‘Dreadful for the voice,’ he said, jutting out his chin and rolling his eyes. ‘But what can I do? You’re an addict. I’m your accomplice and willing buyer.’

At the store, like everywhere else, we stood in line. Only two in at a time. This way Mr Buthelezi kept an eye on what was leaving the shop. Our buying done, we stood eating and drinking while we watched the game in the small reserve. A couple of eland, ostriches, zebra and the lone wildebeest bull. Poor excuse for a game pen, I thought, throwing back my head to suck on the tin of Nestles. Thankfully the pen wasn’t overstocked and it was large, so at least the poor animals had space to move. From the fence we strolled in groups to join the smaller ones already cavorting in the holiday park’s Olympic-size pool.


On the high diving board I waited for Lukas down below to pull himself onto the side. From the pen came a zebra’s call like bubbles through water. I waved at Dominic on the lawn with the others. He jumped up and called that he’d take a photograph of me in mid-air. I grinned, nodding.

Lukas took hold of the poolsides lip and hoisted himself to his haunches, straightened, pulling the Speedo’s fabric from the cleavagebetween his buttocks. I glanced at Dominic, then back at Lukas, to whom I was about to whistle to watch my combined pike and forward somersault. I caught sight of Mr Cilliers passing with Ma’am. Head unobtrusively turned, he was staring at Lukas, who was turning to face up at me. Lukas didn’t see Mr Cilliers.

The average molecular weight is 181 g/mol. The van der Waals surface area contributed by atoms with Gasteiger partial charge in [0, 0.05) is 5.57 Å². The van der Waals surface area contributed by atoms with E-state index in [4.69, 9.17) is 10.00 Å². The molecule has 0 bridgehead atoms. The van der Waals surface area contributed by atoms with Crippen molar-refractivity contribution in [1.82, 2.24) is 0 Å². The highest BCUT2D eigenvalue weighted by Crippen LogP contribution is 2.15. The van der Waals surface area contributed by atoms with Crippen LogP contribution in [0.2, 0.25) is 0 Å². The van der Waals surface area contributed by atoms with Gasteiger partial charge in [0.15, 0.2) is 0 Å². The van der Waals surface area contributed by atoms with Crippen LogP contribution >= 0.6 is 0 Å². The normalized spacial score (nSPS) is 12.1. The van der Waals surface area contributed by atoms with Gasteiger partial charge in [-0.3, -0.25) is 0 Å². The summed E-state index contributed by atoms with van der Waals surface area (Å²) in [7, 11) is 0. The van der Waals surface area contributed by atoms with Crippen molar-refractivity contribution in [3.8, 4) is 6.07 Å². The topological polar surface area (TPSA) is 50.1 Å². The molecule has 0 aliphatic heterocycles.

Behind me younger boys concertinaed up the ladder, waiting, growing impatient. I was by then no longer looking at Lukas. My eyes were taking in Mr Cilliers and blurred in the corner of my vision the object of his gaze. Poised, prepared in anticipation of the bounce, I registered the way he regarded Lukas. It might have been simply the sidelong glance of a man at an arbitrary boy beside a pool of clear blue water — Dominic calling he’s ready to take the photograph — but not to me. The gaze had already transposed itself over images and other frames from recent memory and Saturday night movies. Of three men, rigid behind a desk. Of pain; shame; something like resentment. Intrigue. A thought or a memory had flashed through the folds of my brain, or a series of hitherto inconspicuous recollections had stirred into alien symmetry like ripples on a seemingly controlled surface.

It was in the moments after I again became conscious of Lukas’s eyes and Dominic’s camera on me, when from behind a line of boys was telling me to move and I — barely aware — sneered that I’d drown them if they didn’t shut up; when I looked ahead into the sky; noticed the zebra in a straight row at the fence, their eyes concentrated near the shop; bounced twice and shot into the air; tucked my legs into a perfect pike then folded myself into a ball and snapped straight and Dominic’s camera must have clicked as I dropped vertically to the surface, cleaved the water and felt a brief sting in my back, swished downward, opened my eyes and headed for the bottom and lingered a second, listening to the humming of the motor and watching air pop from my mouth, watched it rise, felt my lungs burn and shot myself up.